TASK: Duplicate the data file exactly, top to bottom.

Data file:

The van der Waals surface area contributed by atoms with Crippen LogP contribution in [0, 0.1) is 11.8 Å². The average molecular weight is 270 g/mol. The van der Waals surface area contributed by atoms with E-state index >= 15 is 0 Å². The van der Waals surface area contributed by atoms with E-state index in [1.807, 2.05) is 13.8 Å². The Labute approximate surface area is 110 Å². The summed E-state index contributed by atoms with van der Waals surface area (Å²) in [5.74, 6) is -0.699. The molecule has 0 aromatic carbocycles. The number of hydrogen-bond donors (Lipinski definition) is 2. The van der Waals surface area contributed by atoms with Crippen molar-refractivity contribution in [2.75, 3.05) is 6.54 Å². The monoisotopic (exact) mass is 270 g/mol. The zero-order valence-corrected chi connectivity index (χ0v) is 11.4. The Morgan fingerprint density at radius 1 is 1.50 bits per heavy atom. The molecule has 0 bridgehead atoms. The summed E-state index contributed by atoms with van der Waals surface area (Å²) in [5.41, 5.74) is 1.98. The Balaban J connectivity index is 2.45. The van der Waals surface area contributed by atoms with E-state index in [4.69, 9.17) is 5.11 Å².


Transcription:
The van der Waals surface area contributed by atoms with Crippen LogP contribution in [0, 0.1) is 11.8 Å². The average molecular weight is 270 g/mol. The van der Waals surface area contributed by atoms with E-state index >= 15 is 0 Å². The van der Waals surface area contributed by atoms with E-state index in [1.807, 2.05) is 13.8 Å². The Labute approximate surface area is 110 Å². The summed E-state index contributed by atoms with van der Waals surface area (Å²) in [5.74, 6) is -0.699. The molecule has 0 aromatic carbocycles. The number of hydrogen-bond donors (Lipinski definition) is 2. The van der Waals surface area contributed by atoms with Crippen molar-refractivity contribution in [2.75, 3.05) is 6.54 Å². The monoisotopic (exact) mass is 270 g/mol. The zero-order valence-corrected chi connectivity index (χ0v) is 11.4. The Morgan fingerprint density at radius 1 is 1.50 bits per heavy atom. The molecule has 0 bridgehead atoms. The summed E-state index contributed by atoms with van der Waals surface area (Å²) in [5.41, 5.74) is 1.98. The Balaban J connectivity index is 2.45. The van der Waals surface area contributed by atoms with E-state index in [4.69, 9.17) is 5.11 Å².